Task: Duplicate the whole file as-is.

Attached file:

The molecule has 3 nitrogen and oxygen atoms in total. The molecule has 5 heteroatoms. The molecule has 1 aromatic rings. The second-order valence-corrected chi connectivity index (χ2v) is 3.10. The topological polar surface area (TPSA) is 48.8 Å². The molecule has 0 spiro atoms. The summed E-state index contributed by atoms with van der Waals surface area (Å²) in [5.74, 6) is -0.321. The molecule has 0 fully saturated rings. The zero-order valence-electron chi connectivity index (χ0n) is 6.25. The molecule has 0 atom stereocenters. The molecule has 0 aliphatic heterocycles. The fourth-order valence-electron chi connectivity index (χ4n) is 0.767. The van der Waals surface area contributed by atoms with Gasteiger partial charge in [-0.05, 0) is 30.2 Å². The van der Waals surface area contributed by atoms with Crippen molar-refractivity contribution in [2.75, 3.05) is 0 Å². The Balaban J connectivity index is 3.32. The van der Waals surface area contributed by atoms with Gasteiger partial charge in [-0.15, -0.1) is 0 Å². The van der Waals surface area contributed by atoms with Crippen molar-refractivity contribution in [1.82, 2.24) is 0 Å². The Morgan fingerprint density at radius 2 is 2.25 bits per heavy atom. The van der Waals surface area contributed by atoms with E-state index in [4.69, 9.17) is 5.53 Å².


The molecule has 3 nitrogen and oxygen atoms in total. The molecule has 5 heteroatoms. The molecule has 1 aromatic rings. The second-order valence-corrected chi connectivity index (χ2v) is 3.10. The topological polar surface area (TPSA) is 48.8 Å². The molecule has 0 spiro atoms. The summed E-state index contributed by atoms with van der Waals surface area (Å²) in [5.74, 6) is -0.321. The molecule has 0 fully saturated rings. The zero-order valence-electron chi connectivity index (χ0n) is 6.25. The molecule has 0 atom stereocenters. The molecule has 0 aliphatic heterocycles. The fourth-order valence-electron chi connectivity index (χ4n) is 0.767. The van der Waals surface area contributed by atoms with Gasteiger partial charge in [-0.05, 0) is 30.2 Å². The van der Waals surface area contributed by atoms with Crippen molar-refractivity contribution in [2.75, 3.05) is 0 Å². The Balaban J connectivity index is 3.32. The van der Waals surface area contributed by atoms with Gasteiger partial charge in [-0.15, -0.1) is 0 Å². The van der Waals surface area contributed by atoms with Crippen molar-refractivity contribution in [1.82, 2.24) is 0 Å². The Morgan fingerprint density at radius 2 is 2.25 bits per heavy atom. The van der Waals surface area contributed by atoms with E-state index in [4.69, 9.17) is 5.53 Å².